Situated on Howard Street in the historic heart of North Shields, The Exchange Theatre is a cultural venue and registered charity, supporting the Arts with a regular and varied programme of live music, theatre performances, art exhibitions, open mic events, comedy shows and festivals, along with classes and workshops.
We recently spoke with Toby Bridges, a Founder Member and Chair of The Exchange, about how he came to be involved with the space, some of the challenges the charity has faced so far (not least a pandemic), the value of volunteering across sectors, and how supporting creative industries alongside STEM subjects will develop the skills needed for the workforce of the future.
Could you tell us a little bit about your background?
My official day job is as chairman of a fourth-generation family business supply chain management company called The NBT Group based in Newcastle. I’m also a Business Growth Board member at the North East LEP. Outside of those, I founded and chair a theatre that’s based in North Shields called The Exchange. It’s a community-based theatre so we do amateur, semi-pro and pro work; a good wide range, but what we’re really interested in is how can we help the community to engage in theatre better.
I’d been involved with Day8 Productions, a not-for-profit theatre company in North Tyneside, for several years before we took over The Exchange in 2017. We then morphed from being a theatre company into a production house. All sorts of people come and use the space and we’re determined to create an atmosphere that allows people from any background, young or old, to get involved in the Arts and become more motivated and more engaged in life because of that. We’re aiming to use the Arts to make the world a little bit better in our corner.
Could you expand further on your involvement with The Exchange?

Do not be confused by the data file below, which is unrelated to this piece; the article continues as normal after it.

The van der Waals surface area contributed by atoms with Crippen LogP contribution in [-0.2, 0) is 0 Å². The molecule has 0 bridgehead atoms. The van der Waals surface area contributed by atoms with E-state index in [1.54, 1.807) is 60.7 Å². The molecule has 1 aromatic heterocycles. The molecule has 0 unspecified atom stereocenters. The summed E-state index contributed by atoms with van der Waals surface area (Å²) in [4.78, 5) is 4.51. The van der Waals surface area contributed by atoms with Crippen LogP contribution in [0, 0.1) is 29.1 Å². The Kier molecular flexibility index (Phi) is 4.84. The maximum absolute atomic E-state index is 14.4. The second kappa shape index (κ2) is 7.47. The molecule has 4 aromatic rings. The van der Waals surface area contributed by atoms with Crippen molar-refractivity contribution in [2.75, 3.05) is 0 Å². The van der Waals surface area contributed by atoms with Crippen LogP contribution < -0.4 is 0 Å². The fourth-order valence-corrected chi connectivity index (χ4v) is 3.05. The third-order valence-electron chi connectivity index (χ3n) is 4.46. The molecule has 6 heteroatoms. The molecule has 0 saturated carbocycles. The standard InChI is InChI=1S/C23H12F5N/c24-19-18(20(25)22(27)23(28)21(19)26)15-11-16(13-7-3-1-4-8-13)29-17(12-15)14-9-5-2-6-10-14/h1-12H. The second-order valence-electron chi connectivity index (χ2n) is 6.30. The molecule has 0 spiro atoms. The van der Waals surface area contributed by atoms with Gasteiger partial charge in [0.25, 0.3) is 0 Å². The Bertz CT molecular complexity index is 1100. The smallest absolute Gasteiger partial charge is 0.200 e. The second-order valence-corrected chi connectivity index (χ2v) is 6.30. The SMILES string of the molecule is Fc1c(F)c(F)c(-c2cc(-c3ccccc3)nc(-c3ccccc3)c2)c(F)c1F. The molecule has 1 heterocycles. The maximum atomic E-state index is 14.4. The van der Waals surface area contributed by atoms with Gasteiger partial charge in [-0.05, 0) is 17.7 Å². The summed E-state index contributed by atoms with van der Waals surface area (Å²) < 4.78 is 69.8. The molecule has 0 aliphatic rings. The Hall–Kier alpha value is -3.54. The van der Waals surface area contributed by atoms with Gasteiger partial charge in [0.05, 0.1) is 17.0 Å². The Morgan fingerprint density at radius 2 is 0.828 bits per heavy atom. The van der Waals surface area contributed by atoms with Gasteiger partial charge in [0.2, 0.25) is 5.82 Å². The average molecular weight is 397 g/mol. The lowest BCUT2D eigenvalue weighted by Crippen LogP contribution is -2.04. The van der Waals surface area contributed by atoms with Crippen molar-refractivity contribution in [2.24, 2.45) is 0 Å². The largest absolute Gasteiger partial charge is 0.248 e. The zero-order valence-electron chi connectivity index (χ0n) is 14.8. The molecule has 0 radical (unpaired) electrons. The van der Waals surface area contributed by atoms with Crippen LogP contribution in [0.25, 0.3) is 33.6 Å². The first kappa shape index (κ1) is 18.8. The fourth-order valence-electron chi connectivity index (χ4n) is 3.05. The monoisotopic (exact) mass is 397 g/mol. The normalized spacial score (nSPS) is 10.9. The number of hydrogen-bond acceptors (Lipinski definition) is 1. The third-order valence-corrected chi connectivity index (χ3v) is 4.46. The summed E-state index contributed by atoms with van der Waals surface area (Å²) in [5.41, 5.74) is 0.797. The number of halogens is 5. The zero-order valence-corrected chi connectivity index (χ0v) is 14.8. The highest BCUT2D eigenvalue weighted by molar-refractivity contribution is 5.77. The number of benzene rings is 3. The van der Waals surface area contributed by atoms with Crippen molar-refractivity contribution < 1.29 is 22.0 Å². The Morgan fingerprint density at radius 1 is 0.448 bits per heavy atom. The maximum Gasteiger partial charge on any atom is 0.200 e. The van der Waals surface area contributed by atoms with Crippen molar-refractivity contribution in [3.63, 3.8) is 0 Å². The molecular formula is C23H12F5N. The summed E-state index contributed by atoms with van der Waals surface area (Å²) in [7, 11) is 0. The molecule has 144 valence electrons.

In 2009, I decided I wanted to run a theatre and began a lengthy bid for the management of the council-run Playhouse in Whitley Bay. I pitched to run the theatre as a community place for people who wanted to get involved in it. For example, if you wanted to try your hand at becoming an actor, you could ask at the theatre and be pointed in the right direction. I lost out on that bidding process to SMG, now ASM Global, who run the Utilita Arena, but what emerged out of it was an idea of creating a better way for people to access multi-format theatre; so that rather than having lots and lots of disparate companies, you could create a home that provides for everyone.
I also learnt that the plan, at that stage, was probably too big. To make a Playhouse work you would have to fill 600 or so seats regularly and it was almost a little bit too “glitzy” initially for what we needed. We wanted to be the bit in between a Playhouse size venue and say, squeezing 10 people into a room in a pub to watch a performance. I wanted people to be able to walk through the door undaunted, not feeling excluded and uncomfortable, or viewing the theatre as a place reserved for others, and what we have now at The Exchange probably fits that bill very nicely.
I’ve always thought that a community should have access to a theatre. On a theatre stage, and in the Arts more generally, there needn’t be a structure to involvement that limits anyone. That’s what I wanted The Exchange to be about: to cater for everybody and to give somebody a place to go when maybe there’s nowhere else.
What have been the biggest challenges?
When we started it, we had all the usual problems with cash flow and how to go about growing the business. Cash flow is always going to be hard in any start-up business, and particularly in the Arts. We’ve got a really good team who have put the hours in and worked hard to get it to where it is. Now we’re at that point where we want to get into the next phase of our growth; to expand and explore how we do that. If we’re being honest, it’s still not as well known a venue as it could be and that’s a journey we’re still working hard on, trying to get the message out there.